International PV players ready for Japan’s large-scale tenders

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Canadian Solar's stand at PV Expo, Tokyo. The company was showcasing its vertically integrated strengths from high-efficiency modules to EPC services and everything inbetween including residential energy storage solutions. Image: Andy Colthorpe.

The prospect of Japan introducing a tender system for large-scale solar project rights from this year does not phase international companies doing PV business in Japan, who have said they are ready for the new policy.

Dr Shawn Qu, CEO of Canadian Solar, and Terry Zhao, CEO of Chinese inverter company Sungrow’s Japanese subsidiary both told PV Tech that the prospect of annual 500MW auctions for PV projects over 2MW is not an obstacle to their ambitions in the region.

“We are prepared. We are ready to participate in the tenders under the new rules,” Qu said.

“Competition is always there,” he added when asked if the new auction system would lead to aggressive price competition across the industry.

“Even with the FiT, it has already dropped several times and now the tenders will allow some market elements into this process. But there have been tendering mechanisms in many other countries where Canadian Solar participates, so we are not surprised at all, we will be fully prepared and will participate.”

Ontario-headquartered Canadian Solar recently connected a 24MWp PV plant in Yamaguchi Prefecture, bringing its total portfolio in operation in Japan to 46MWp. That project was awarded the feed-in tariff (FiT) rate of ¥40 (US$0.35)/kWh, applicable in 2013, the second year of Japan’s large-scale FiT scheme.

Although the FiT rate has since fallen drastically, this year dropping to just ¥21/kWh for projects to be awarded under the tender, Canadian Solar has a further pipeline in Japan of 167MWp of projects under construction and 66MWp of projects ready to go, all at higher FiT rates than this year’s reduced rate.

“We still have a good inventory of high FiT projects that will take a few more years to build out. [Furthermore], we’ve been in this business for 16 years. We know that grid parity is the ultimate goal and we think we can beat conventional energy sources on price, so [the lowering of the FiT rate] was not a surprise to us at all,” Qu said.

Inverter maker welcomes increased competition through tenders

Meanwhile, Sungrow Japan, which has a target to supply 200MW of inverters in the country this year, wants to be in the country long-term, CEO Terry Zhao said.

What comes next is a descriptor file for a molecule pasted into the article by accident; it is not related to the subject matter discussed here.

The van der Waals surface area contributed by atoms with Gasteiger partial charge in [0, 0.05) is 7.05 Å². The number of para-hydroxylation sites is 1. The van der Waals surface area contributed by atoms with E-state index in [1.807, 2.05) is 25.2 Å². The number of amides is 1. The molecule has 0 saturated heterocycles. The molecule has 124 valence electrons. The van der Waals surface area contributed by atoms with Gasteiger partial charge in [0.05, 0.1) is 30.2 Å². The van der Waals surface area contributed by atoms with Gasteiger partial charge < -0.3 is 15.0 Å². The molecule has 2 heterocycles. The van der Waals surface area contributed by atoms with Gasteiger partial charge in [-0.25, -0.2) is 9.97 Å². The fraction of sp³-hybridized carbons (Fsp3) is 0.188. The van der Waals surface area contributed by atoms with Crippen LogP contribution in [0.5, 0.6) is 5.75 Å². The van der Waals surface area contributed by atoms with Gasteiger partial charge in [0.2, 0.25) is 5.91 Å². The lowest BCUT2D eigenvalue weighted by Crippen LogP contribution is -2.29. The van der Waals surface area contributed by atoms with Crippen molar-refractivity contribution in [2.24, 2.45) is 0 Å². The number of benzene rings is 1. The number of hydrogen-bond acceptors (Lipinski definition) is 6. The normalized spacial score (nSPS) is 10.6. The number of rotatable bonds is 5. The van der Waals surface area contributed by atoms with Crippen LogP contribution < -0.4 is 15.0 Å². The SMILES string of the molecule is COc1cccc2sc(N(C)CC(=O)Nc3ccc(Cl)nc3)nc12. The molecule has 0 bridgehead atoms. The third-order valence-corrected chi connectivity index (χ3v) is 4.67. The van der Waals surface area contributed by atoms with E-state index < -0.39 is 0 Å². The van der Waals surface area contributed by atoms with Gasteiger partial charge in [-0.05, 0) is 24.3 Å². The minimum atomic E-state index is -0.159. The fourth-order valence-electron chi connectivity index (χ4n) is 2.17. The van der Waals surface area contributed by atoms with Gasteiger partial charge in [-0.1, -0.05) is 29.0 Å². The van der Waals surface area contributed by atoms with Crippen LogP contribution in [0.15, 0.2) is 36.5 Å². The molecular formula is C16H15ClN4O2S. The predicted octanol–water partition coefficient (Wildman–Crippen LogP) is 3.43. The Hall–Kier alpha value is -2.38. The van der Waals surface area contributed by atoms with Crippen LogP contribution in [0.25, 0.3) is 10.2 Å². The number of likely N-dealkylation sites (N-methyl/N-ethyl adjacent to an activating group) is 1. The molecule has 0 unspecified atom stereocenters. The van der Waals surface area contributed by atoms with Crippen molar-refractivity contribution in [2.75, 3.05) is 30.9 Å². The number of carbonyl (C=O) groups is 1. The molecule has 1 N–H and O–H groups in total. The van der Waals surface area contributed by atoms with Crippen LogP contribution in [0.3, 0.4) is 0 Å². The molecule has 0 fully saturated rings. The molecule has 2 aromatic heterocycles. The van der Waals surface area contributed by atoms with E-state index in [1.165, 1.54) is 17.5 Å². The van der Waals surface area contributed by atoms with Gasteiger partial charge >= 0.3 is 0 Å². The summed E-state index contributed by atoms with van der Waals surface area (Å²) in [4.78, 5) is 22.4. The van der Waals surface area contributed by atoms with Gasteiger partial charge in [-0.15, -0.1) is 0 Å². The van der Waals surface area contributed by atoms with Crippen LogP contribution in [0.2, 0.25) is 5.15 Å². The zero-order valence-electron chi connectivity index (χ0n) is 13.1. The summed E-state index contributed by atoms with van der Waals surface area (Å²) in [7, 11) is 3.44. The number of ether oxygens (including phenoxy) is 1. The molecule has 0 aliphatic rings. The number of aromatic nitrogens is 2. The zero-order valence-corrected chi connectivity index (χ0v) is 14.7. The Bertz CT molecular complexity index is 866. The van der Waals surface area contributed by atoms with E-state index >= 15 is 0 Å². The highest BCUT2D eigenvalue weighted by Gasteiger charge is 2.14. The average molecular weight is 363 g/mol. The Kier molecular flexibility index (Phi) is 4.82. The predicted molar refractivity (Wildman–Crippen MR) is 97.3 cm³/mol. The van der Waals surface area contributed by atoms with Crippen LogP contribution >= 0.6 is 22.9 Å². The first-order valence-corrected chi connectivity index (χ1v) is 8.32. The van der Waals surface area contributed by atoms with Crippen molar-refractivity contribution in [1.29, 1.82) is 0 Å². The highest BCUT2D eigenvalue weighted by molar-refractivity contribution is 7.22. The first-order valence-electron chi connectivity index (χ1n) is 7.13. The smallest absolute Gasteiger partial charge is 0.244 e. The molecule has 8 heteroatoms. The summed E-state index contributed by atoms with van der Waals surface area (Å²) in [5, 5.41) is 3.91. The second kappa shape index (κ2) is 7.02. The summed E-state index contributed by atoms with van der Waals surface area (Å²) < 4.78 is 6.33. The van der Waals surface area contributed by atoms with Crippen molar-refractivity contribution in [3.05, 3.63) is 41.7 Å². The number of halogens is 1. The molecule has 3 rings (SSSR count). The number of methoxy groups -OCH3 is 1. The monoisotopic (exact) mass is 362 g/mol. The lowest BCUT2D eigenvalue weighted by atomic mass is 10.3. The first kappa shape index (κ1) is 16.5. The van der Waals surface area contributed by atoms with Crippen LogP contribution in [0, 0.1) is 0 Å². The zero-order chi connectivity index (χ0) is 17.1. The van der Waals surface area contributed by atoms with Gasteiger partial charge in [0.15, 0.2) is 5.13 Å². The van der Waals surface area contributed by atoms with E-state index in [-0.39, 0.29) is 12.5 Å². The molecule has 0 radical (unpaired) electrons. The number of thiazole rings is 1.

“Unlike some other Chinese companies, we want to be in business in Japan for 20, 30 years from now,” Zhao said.

The company has introduced two inverters to the Japanese market, including a central inverter solution specifically for 2MW+ PV plants, meaning it has a lot at stake in Japan’s megasolar (local term for large-scale) market. Zhao said that Japan’s falling FiT would not deter the company.

“The FiT will drop to ¥21 next month, but even that is dearer than in other countries. In the Japanese market, costs are very high so we and panel makers need to bring whole system costs down. The FiT could still drop to ¥20 or ¥18 and we would still be ok [as an industry],” Zhao said.

Sungrow welcomes the introduction of tenders, according to Zhao.

“It is good news for us, because [to be successful] in auctions, you have to lower costs. For lower costs, if the inverter is cheaper, it’s not enough. But we can make the whole system cheaper, with 10% payback [in Japan]. For our inverters, the transformer will be cheaper in some cases. With some other inverter makers you need two transformers for just 1MW of PV. With ours, for a 2MW system you can use just one transformer instead of two. These technical aspects will make our customers win the auctions [we hope]. We see it as a positive step,” Zhao said.

What may make the process more complex and difficult for some are new rules governing the right to connect to Japan’s regional grid network, Izumi Kaizuka, a market research expert at Tokyo-based RTS PV, told PV Tech. In addition to securing rights through auctions, project developers must also enter what could be lengthy discussions with whichever of Japan’s 10 regional utilities – which are also the country’s grid operators – to get their PV plants grid-tied, which is a necessity to receive the FiT.

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